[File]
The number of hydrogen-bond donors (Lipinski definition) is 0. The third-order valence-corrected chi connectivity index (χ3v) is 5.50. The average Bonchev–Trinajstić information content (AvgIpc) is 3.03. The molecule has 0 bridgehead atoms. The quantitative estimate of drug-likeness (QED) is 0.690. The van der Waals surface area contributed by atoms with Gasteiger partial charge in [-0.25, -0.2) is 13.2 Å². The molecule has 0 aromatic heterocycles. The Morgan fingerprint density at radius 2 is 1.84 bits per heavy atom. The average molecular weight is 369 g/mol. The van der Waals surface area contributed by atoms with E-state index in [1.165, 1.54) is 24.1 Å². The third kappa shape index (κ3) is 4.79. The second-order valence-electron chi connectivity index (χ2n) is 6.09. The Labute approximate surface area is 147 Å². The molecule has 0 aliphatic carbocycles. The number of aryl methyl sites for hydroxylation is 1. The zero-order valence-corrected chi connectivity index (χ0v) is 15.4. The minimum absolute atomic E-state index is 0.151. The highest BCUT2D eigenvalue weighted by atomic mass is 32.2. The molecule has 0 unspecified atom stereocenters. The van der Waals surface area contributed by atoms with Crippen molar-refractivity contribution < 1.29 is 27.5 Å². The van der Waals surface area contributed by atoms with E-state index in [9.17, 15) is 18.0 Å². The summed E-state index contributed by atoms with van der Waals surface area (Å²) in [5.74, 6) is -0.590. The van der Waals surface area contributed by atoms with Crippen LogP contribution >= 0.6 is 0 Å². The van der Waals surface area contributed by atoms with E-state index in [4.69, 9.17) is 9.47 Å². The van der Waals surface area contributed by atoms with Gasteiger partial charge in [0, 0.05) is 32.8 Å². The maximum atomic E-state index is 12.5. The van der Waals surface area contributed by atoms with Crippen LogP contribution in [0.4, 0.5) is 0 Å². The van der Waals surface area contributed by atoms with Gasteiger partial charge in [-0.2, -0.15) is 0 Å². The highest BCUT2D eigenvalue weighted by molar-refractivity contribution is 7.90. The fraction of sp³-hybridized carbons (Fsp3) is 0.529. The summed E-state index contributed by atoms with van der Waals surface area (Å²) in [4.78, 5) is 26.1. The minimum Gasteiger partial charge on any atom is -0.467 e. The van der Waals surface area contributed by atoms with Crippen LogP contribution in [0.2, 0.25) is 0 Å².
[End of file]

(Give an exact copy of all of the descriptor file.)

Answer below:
The number of hydrogen-bond donors (Lipinski definition) is 0. The third-order valence-corrected chi connectivity index (χ3v) is 5.50. The average Bonchev–Trinajstić information content (AvgIpc) is 3.03. The molecule has 0 bridgehead atoms. The quantitative estimate of drug-likeness (QED) is 0.690. The van der Waals surface area contributed by atoms with Gasteiger partial charge in [-0.25, -0.2) is 13.2 Å². The molecule has 0 aromatic heterocycles. The Morgan fingerprint density at radius 2 is 1.84 bits per heavy atom. The average molecular weight is 369 g/mol. The van der Waals surface area contributed by atoms with E-state index in [1.165, 1.54) is 24.1 Å². The third kappa shape index (κ3) is 4.79. The second-order valence-electron chi connectivity index (χ2n) is 6.09. The Labute approximate surface area is 147 Å². The molecule has 0 aliphatic carbocycles. The number of aryl methyl sites for hydroxylation is 1. The zero-order valence-corrected chi connectivity index (χ0v) is 15.4. The minimum absolute atomic E-state index is 0.151. The highest BCUT2D eigenvalue weighted by atomic mass is 32.2. The molecule has 0 unspecified atom stereocenters. The van der Waals surface area contributed by atoms with Crippen molar-refractivity contribution < 1.29 is 27.5 Å². The van der Waals surface area contributed by atoms with E-state index in [9.17, 15) is 18.0 Å². The summed E-state index contributed by atoms with van der Waals surface area (Å²) in [5.74, 6) is -0.590. The van der Waals surface area contributed by atoms with Crippen LogP contribution >= 0.6 is 0 Å². The van der Waals surface area contributed by atoms with E-state index in [4.69, 9.17) is 9.47 Å². The van der Waals surface area contributed by atoms with Gasteiger partial charge in [0, 0.05) is 32.8 Å². The maximum atomic E-state index is 12.5. The van der Waals surface area contributed by atoms with Crippen LogP contribution in [0.4, 0.5) is 0 Å². The van der Waals surface area contributed by atoms with Gasteiger partial charge in [-0.2, -0.15) is 0 Å². The highest BCUT2D eigenvalue weighted by molar-refractivity contribution is 7.90. The fraction of sp³-hybridized carbons (Fsp3) is 0.529. The summed E-state index contributed by atoms with van der Waals surface area (Å²) in [4.78, 5) is 26.1. The minimum Gasteiger partial charge on any atom is -0.467 e. The van der Waals surface area contributed by atoms with Crippen LogP contribution in [0.2, 0.25) is 0 Å².